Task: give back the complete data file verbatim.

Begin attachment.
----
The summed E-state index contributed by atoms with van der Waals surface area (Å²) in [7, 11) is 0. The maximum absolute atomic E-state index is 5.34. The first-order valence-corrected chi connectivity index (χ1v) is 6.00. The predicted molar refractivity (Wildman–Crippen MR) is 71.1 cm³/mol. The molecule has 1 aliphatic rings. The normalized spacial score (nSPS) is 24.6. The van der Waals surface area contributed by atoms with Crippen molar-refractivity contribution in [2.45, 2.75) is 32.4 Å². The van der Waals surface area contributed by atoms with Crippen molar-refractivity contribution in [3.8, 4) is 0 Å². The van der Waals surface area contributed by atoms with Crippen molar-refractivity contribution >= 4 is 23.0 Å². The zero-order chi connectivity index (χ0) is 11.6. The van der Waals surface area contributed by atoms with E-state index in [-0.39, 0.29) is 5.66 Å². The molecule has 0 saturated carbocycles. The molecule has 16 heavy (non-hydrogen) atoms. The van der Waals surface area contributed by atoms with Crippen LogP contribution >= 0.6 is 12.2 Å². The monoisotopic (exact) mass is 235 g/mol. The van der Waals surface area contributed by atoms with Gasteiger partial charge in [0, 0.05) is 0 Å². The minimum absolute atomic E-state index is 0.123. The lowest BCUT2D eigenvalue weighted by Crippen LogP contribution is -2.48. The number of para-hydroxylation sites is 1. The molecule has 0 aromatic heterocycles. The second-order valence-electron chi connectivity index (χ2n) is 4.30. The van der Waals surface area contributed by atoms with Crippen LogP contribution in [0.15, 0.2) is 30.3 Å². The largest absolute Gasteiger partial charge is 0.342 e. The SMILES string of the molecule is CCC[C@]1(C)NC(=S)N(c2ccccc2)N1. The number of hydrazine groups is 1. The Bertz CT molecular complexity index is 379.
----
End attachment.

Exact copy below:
The summed E-state index contributed by atoms with van der Waals surface area (Å²) in [7, 11) is 0. The maximum absolute atomic E-state index is 5.34. The first-order valence-corrected chi connectivity index (χ1v) is 6.00. The predicted molar refractivity (Wildman–Crippen MR) is 71.1 cm³/mol. The molecule has 1 aliphatic rings. The normalized spacial score (nSPS) is 24.6. The van der Waals surface area contributed by atoms with Crippen molar-refractivity contribution in [2.45, 2.75) is 32.4 Å². The van der Waals surface area contributed by atoms with Crippen molar-refractivity contribution in [3.8, 4) is 0 Å². The van der Waals surface area contributed by atoms with Crippen molar-refractivity contribution >= 4 is 23.0 Å². The zero-order chi connectivity index (χ0) is 11.6. The van der Waals surface area contributed by atoms with E-state index in [-0.39, 0.29) is 5.66 Å². The molecule has 0 saturated carbocycles. The molecule has 16 heavy (non-hydrogen) atoms. The van der Waals surface area contributed by atoms with Crippen LogP contribution >= 0.6 is 12.2 Å². The monoisotopic (exact) mass is 235 g/mol. The van der Waals surface area contributed by atoms with Gasteiger partial charge in [0, 0.05) is 0 Å². The minimum absolute atomic E-state index is 0.123. The lowest BCUT2D eigenvalue weighted by Crippen LogP contribution is -2.48. The number of para-hydroxylation sites is 1. The molecule has 0 aromatic heterocycles. The second-order valence-electron chi connectivity index (χ2n) is 4.30. The van der Waals surface area contributed by atoms with Crippen LogP contribution in [0.15, 0.2) is 30.3 Å². The largest absolute Gasteiger partial charge is 0.342 e. The SMILES string of the molecule is CCC[C@]1(C)NC(=S)N(c2ccccc2)N1. The number of hydrazine groups is 1. The Bertz CT molecular complexity index is 379.